June 12, 1822, the Corner Stone of the new Blandford Meetinghouse was laid by Captain Isaac Damon, of Northampton, the principal architect. Raising the frame commenced on Monday the 17th and finished on the 19th. During the process the ropes got twisted on the gin pole, and the sailors hired for the task could do nothing. John Collester, Blandford born and bred, climbed up and was able to straighten the ropes. The chiseled stones of the foundation were cut from quarries in Chester and the large beams came from Otis. In a few short months this magnificent building was completed and on October 30, 1822 the New Meetinghouse was dedicated with prayers and scriptures by Dorus Clark.
The White Church of Blandford represents a new architectural form that developed after the Revolution. Meetinghouses of the early 18th century had been entered on their long axis. Transitional between the earlier form and the White Church of Blandford, the entry shifted to the gable end but kept the entry tower, often with a steeple, as in Blandford’s first Meetinghouse.
Isaac Damon based his design on two known predecessors: a church in Pittsfield by Charles Bulfinch dated 1789-93, and drawings for a church in a carpenter’s handbook, The Country Builder’s Assistant, written by Asher Benjamin in 1797. What was new for Damon to adopt is clearly seen when facing the church. Entry is in the gable end of the building and the tower does not go to the ground. Rather, the building has a shallow vestibule, which has its own pedimented roof, and the tower – in the form of a steeple – has been moved back to the roof of the main block of the building. (Click here for a PDF download about Isaac Damon.)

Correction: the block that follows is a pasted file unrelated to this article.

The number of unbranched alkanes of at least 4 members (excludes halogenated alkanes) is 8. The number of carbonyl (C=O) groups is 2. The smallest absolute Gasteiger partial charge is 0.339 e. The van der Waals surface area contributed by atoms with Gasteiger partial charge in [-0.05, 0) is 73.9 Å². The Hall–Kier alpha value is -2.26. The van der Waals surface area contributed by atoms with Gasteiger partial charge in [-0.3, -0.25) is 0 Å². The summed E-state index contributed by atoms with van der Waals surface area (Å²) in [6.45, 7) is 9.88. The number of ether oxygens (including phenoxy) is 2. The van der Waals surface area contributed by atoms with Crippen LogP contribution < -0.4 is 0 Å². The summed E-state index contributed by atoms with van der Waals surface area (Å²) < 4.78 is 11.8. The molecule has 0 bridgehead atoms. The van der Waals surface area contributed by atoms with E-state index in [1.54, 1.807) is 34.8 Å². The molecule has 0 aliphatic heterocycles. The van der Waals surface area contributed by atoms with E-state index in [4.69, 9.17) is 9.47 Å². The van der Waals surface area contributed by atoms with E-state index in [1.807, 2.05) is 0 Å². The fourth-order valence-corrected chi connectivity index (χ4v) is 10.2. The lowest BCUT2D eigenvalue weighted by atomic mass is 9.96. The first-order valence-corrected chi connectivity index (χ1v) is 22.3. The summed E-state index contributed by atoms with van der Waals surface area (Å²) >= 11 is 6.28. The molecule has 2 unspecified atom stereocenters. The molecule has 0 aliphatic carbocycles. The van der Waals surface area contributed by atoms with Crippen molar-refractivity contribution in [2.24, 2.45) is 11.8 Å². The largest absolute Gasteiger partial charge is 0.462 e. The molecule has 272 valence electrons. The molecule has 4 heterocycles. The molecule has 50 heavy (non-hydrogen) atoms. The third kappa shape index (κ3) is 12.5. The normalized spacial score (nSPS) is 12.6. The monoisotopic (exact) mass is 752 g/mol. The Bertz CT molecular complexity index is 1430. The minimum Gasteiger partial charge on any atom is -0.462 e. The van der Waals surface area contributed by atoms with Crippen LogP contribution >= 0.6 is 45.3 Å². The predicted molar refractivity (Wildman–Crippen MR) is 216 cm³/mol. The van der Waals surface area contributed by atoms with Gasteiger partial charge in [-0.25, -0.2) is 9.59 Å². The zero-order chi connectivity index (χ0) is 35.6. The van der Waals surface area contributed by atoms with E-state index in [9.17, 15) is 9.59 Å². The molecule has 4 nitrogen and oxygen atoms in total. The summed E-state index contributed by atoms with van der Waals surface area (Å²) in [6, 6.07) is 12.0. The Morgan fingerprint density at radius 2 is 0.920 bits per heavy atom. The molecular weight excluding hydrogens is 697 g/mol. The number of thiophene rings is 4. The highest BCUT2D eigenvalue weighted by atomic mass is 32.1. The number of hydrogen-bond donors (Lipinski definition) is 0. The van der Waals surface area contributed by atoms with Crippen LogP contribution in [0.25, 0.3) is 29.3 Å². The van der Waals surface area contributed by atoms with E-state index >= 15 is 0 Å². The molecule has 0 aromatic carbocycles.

The steeple is a three-stage structure with a square base and belfry, which has louvered openings on all four sides, framed with arched surrounds. Each corner of the belfry roof has a carved urn ornament. Above the belfry is a closed hexagonal stage whose projecting cornice is supported by engaged Roman Ionic columns. The third stage is low, hexagonal in shape, and paneled. It is topped by a two-part dome and a banner style swallow-tailed weathervane like the one on Boston’s Old North Church. The proportions of the steeple are graceful and its design and workmanship reveal the work of an accomplished architect.
The interior of the White Church was originally a “reversed plan church.” The pulpit was on the entrance end and placed in a small semi-circular niche underneath the steeple. Doors on either side of the curved wall, opened into the large auditorium room, the entrants thus facing the congregation. Probably few were late to church.
After major renovations in 1866, the pulpit was moved to the opposite end, and a large Johnsen pipe organ was placed in the alcove with pews for the choir just below. At its peak the choir numbered 80 voices enjoying the wonderful acoustics in the church.
In the early 1990s a committee of interested citizens began a full-scale restoration. Over 100 former residents returned for a Back-to-Blandford weekend in 1993. The weekend kicked off efforts to raise nearly $300,000 for the complete restoration of the building, which had fallen into disrepair. Replacing some of the foundation, installing restrooms, building a handicapped access ramp, scraping and painting the metal ceiling that covers the original decorated ceiling and repairing the roof were among the challenges. The White Church of Blandford is once again a building of pride for the whole community and will celebrate its 200th year anniversary in 2022. Open by appointment in the summer and available for rental by calling 413.848.0108